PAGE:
Impolite Process: Combine Both A Tryout And An Interview

Combine week is long. It's long for us media members, as many of us arrive early in the week for coach and GM interviews and stay until the last day of drills with many nights involving copious amount of alcohol consumption. But the timeline for the players is just as long, if not much longer (minus the hangovers). When we as the media get tired from the long days, we're allowed to let it show. The players aren't, and when they do let up it has a tendency to stick out like a sore thumb.

The NFL Scouting Combine is often considered the greatest and most impactful tryout these players will ever go through in their life. But people often forget that Combine week is as long as it is because it is just as much an interview as it is a tryout.

All throughout the week players are meeting with teams. The best players will have their schedules filled with formal interviews, while some of the lesser-known players will be meeting informally and more briefly. But regardless of the time frame, it's a full week for these guys. The point of all the chatter is to get to know the players. The teams have already watched the tape and done some of their background digging, but it's different when you get a guy in front of you.

Sometimes these meetings can be filled with positives, but other times it can be odd, unexpected and even bullish as teams do whatever they can to get players to put down their personality walls and get to the core of who they are. Sometimes it's not always pleasant. Just ask Florida pass rusher Jachai Polite.

"They didn't even talk football really at all," Polite said. "They just bashed me the whole time, I don't know."

The quote above came from Polite while he was at the main media podium on Saturday. The question asked of him was how his interview with the San Francisco 49ers went and that was his response.

But the 49ers weren't the only ones Polite felt like he was slighted by. To Polite, the Green Bay Packers conducted their interview similarly.

"They were part of the bashing," Polite said. "They were really trying to get to know me or see what kind of dude I was, I guess."

But it wasn't even just when the negative were brought up. Polite was asked if teams have talked to him about the good things he does in his game, such as his first step off the ball, winning with his speed or how he has a knack for forcing fumbles.

"Nah, no team brought it up (forced fumbles)," Polite said. "They're not really taking about anything good right now. They want to know all the bad things about you, like character."
"I feel like it's all how I react," Polite said. "I just act like myself, my true character, not trying to be somebody else. They want to know who they're getting."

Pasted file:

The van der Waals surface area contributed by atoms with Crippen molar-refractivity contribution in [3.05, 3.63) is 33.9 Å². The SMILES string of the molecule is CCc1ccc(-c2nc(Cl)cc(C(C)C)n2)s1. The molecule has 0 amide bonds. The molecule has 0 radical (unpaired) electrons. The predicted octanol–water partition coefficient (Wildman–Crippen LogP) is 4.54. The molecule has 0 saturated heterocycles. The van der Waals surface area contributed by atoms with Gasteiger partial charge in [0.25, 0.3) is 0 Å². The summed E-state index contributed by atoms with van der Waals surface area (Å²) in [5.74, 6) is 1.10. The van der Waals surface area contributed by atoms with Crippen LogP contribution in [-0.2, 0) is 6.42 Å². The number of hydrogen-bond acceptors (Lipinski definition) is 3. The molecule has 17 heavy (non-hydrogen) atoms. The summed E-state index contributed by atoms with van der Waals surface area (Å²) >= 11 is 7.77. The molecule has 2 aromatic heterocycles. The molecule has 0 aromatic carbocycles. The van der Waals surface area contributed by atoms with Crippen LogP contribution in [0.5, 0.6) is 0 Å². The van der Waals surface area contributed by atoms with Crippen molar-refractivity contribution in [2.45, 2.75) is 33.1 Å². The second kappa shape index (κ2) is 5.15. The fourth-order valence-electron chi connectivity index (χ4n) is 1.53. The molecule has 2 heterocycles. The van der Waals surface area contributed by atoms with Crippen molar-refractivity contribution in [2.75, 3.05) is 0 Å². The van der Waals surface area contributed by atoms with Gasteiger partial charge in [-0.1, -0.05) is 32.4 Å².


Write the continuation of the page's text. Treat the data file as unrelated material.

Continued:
Polite asked if he went through film in his meetings. His response was pretty on par for how he previously explained his sessions with individual teams.

"Yea, but all bad plays," Polite said.

Sheesh.

Polite told the media he had an upcoming formal meeting with the Kansas City Chiefs, and after explaining how most of the other interviews were teams being critical of him, he was asked what he expects his meeting with the Chiefs to be like.

"I don't know what they're expecting, honestly, because a lot of teams have been bashing me," Polite said. "I don't think they're talking about me in their program. They just want to know who I am."

As for what this "bashing" is during film sessions, Polite said it was a lot of second guessing and doubting.

"Like, the why. 'Why didn't I do this or why didn't I do that. Why, why, why, why, why."

But Polite said that he doesn't mind it. He clarified that he doesn't mean it like he wants to be babied, and even said that the criticism is how you get better.

"I find it helpful because I obviously need coaching on that play," Polite said.

After a roller coaster of an interview, it seemed like Polite understood why teams were being critical of him -- he just maybe wasn't great at explaining it initially.

"They're trying to get my character out," Polite said. "They're trying to get me uncomfortable, see how I react. So they'll bash me. That's their jobs. They're about to invest millions, so I have to take [getting bashed]. That's my job."

Prospects beware: from the moment you step off the plane in Indianapolis for the NFL Combine, you are in an interview, and it doesn't end until you get back on that plane -- some would argue it doesn't until draft night. It's not just about how you handle your 15 minutes in a meeting room with each NFL team. They're all watching how you handle the media, too (first round picks will continue to get media spotlight after they're drafted).

This year Polite was the scapegoat of an impolite process -- a test. NFL teams are always watching you, and announcing to the world that your interview time with them was seen as "bashing" (when in reality it was likely just some hard questions in a short job interview) isn't a great look.

Polite didn't know any better. He was trained for what to say and how to act when the doors in the rooms were closed. But make no mistake: those doors don't contain the full test these prospects go through.

Their interview for the NFL goes beyond those private rooms, and well Combine weekend.